Dermatology in practice - 2004

Comment: Some age-old therapy
Neil H Cox
pp 4-4
I was pleasantly surprised last year to be given a copy of Copland’s 1844 Medical Dictionary, a three-part general medical text. I’m no historian, but some of the old dermatological material is fascinating.
Essential clinical anatomy for cutaneous surgery: Part 1. Surgical planning and anaesthesia
Andrew Morris and Richard Motley
pp 6-8
This two-part article gives a broad overview of the anatomy relevant to cutaneous surgery and highlights its three main clinical applications: Use of surface anatomy during scar planning to optimise cosmetic results, using knowledge of the sensory nerve supply to achieve effective anaesthesia, and identifying any ‘at risk’ areas that are likely to fall within the operative field, thus reducing the risk of damage to vital structures such as the facial nerve (discussed in Part 2).
Recognising and treating cutaneous anthrax
Manjunatha Kalavala and Neill C Hepburn
pp 10-11
Anthrax is an extremely rare, but often fatal, bacterial infection caused by the Gram-positive, spore-forming organism Bacillus anthracis (B. anthracis). It has recently become important because of its use, by terrorists, as a biological weapon. It responds to antibiotics, provided they are given early – so prompt recognition is essential. Dermatologists played a vital role in diagnosis of the initial three cases of cutaneous anthrax in New York City in October 2001.
The perils of contact dermatitis for hairdressers
John SC English
pp 12-13
It is well recognised that contact dermatitis is extremely common among hairdressers. This is because their exposure to a variety of potentially irritant hair-care products such as shampoos, perming solutions, colourants and bleaches is so great. They are also exposed to several potential allergens. Dermatitis predominantly affects apprentices, and atopy is a recognised risk factor, associated with a poor prognosis. Hairdressing tends to be an industry composed of small businesses where there is very little opportunity for occupational health advice and there is a substantial turnover of junior staff in hairdressing salons. However, colleges that run hairdressing courses are becoming more aware of the health hazards involved in hairdressing.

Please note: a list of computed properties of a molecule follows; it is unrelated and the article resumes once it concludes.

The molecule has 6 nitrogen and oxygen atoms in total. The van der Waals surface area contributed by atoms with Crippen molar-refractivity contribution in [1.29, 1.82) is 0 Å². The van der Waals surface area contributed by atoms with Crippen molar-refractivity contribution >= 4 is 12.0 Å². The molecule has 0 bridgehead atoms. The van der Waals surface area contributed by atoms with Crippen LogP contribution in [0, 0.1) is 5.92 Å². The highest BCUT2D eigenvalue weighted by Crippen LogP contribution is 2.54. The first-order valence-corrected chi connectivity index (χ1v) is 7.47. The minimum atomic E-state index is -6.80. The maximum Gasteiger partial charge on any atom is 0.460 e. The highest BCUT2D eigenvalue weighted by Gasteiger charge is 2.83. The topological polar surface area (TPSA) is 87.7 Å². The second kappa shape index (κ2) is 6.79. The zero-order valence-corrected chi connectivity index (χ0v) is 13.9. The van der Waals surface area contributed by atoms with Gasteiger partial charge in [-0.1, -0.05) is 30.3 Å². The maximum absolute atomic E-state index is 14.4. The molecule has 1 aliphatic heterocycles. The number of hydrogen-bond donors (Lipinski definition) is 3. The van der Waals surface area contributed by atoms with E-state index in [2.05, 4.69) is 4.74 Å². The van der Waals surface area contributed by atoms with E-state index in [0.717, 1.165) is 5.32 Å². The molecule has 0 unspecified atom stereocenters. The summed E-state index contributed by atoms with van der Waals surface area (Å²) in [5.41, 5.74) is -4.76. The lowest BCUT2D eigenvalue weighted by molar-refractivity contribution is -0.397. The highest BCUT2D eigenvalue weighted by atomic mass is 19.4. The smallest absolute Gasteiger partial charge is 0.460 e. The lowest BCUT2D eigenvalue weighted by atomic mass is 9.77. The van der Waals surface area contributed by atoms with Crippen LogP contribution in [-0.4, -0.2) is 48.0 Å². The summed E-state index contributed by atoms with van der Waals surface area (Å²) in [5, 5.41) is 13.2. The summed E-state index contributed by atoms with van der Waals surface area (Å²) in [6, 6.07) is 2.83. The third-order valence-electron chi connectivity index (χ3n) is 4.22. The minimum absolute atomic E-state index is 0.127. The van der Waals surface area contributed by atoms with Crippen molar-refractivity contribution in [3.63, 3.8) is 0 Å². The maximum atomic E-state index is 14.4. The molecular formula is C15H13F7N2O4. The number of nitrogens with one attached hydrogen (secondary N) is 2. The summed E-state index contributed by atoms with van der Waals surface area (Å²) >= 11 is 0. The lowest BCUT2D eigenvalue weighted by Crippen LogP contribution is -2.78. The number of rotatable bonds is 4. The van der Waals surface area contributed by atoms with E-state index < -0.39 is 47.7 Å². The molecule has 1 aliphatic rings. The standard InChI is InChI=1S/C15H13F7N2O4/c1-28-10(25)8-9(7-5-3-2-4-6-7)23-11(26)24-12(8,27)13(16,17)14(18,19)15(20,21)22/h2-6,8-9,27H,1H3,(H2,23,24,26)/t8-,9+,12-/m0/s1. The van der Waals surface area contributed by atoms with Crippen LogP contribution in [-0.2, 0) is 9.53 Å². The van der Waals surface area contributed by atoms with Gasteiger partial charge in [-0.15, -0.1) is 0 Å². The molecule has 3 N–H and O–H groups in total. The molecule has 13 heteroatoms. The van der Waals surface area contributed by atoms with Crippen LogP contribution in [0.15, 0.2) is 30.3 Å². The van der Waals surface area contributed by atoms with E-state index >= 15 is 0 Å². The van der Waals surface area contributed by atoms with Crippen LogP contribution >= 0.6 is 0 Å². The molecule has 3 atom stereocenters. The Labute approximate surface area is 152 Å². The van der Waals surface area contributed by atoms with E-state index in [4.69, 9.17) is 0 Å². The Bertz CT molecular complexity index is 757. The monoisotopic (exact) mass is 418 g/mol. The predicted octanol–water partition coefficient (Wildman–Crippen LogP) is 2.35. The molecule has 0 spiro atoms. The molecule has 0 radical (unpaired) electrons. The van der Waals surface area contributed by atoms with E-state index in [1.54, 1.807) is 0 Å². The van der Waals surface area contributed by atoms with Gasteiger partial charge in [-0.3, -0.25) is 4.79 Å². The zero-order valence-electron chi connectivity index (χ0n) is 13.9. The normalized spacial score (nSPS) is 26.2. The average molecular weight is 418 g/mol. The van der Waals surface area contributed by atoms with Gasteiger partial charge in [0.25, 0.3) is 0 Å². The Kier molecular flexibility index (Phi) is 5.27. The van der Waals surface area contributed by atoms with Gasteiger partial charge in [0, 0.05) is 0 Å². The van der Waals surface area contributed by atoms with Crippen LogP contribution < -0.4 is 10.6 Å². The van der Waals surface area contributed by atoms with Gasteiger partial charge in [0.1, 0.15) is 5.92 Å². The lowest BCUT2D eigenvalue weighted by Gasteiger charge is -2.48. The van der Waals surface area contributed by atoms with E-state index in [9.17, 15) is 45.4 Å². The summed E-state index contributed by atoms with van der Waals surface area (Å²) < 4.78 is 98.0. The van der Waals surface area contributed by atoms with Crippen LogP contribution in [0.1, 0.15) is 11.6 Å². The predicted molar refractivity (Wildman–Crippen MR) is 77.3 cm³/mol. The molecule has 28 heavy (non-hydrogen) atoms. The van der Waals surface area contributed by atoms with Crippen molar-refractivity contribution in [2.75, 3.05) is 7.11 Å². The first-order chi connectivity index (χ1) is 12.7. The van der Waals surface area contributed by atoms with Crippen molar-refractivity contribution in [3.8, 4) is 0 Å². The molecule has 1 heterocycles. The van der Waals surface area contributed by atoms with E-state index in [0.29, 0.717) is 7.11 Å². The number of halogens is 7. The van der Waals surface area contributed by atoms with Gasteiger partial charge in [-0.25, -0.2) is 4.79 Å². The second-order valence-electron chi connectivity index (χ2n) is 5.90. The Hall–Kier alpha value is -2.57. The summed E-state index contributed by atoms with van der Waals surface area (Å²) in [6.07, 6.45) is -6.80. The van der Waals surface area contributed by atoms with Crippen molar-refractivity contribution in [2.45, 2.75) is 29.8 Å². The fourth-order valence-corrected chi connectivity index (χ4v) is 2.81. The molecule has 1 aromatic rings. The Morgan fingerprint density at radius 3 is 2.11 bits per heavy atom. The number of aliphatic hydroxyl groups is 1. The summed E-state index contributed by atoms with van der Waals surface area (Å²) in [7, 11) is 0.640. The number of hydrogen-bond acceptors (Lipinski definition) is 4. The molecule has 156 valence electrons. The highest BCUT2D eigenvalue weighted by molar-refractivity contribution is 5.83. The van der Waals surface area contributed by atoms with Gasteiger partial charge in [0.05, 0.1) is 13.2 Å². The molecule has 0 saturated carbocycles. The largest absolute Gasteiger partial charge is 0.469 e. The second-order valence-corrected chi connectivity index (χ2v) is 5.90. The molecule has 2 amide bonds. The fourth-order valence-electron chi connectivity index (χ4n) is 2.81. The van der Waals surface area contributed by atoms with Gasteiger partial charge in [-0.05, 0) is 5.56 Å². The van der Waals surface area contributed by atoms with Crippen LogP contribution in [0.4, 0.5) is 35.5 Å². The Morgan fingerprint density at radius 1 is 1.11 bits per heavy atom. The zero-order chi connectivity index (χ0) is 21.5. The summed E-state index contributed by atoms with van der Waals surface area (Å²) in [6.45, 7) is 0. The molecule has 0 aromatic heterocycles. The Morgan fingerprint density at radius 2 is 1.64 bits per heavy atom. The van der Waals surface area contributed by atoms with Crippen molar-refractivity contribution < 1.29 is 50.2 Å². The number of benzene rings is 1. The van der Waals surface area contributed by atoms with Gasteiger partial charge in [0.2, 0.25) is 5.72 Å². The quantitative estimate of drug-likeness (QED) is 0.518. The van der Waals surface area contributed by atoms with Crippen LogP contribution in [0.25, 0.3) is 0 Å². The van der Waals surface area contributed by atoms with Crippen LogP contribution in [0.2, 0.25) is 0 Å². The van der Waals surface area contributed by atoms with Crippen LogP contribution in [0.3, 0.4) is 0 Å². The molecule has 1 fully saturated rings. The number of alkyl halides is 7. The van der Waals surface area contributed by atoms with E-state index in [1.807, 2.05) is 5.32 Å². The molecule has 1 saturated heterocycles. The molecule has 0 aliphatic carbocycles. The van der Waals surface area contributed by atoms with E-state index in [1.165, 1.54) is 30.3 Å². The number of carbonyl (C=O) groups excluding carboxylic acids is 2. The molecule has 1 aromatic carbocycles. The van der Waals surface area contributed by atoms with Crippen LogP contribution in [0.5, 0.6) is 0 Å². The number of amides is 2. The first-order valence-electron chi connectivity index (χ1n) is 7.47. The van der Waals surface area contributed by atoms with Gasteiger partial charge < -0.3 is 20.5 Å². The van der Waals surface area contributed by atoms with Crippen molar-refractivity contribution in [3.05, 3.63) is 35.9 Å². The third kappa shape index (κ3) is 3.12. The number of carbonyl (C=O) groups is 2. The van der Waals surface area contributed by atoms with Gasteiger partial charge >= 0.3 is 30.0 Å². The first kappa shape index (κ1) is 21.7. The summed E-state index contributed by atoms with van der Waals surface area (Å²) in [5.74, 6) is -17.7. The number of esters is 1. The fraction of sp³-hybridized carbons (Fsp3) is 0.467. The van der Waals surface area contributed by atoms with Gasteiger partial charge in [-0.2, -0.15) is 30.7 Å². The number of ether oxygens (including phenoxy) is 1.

The dermatological features of skin tags
Susan Lipscombe
pp 14-14
Skin tags, also known as acrochordons, papillomas or (more correctly) fibroepithelial polyps, are small, brown or flesh-coloured flaps of skin that commonly appear under the arms, at the top of the inner thigh or in the groin, around the neck, or on the eyelids. Many of these areas tend to be hot and moist, or they are areas where clothes may rub.
Getting results from emollient therapy on atopic eczema
Michael J Cork, John Timmins, Catherine Holden, Sue Young, Julie Carr, Catherine McManus, Rachid Tazi-Ahnini and Simon J Ward
pp 16-20
A birth cohort study revealed a prevalence of 5.1% in children in the UK born in 1946, 7.3% in those born in 1958 and 12.2% in the 1970 cohort. In twins in Denmark, the proportion who developed atopic eczema rose significantly from 3% in the 1960–64 cohort to 10% for the 1970–74 cohort. The point prevalence of eczema in Leicester, UK, in 1995 was reported as 14%, with 27% of parents reporting that their children had eczema at some time. A Japanese study reported a prevalence of atopic dermatitis of 15% in 1985, increasing to 24.1% in 1993, but levelling off thereafter.
How nurse prescribing fits into dermatology care
Neil H Cox and Yvonne Walton
pp 22-23
The process of introducing a formal system for prescribing by nurses has evolved rapidly over the last few years. A brief update on issues for dermatology treatment in both primary and secondary care follows.
The treatment of moderateto-severe atopic eczema
Thomas F Poyner
pp 24-26
Most GPs enjoy dermatology and are enthusiastic to improve their skills and knowledge in order to manage common skin diseases in primary care. The most common dermatological consultation they are faced with is paediatric atopic eczema. This is also reflected in secondary care, with atopic eczema being the most common referral among children. Although most cases of atopic eczema are mild, 14% are moderate and 2% are severe.
Index: Dermatology in Practice Volumes 9–12
Megan Dixon and Neil Cox
pp 28-30
Article index by subject for Dermatology in Practice Volumes 9-12.
Monk's moments: What's in a name?
Barry Monk
pp 31-31
Eponyms, of course, have a hallowed place in medicine. We honour the great physicians and surgeons of the past by giving their names to the disorders they described: Hodgkin’s disease, Bell’s palsy, Spitz nevus (the only example I can find named after a lady) and the rest.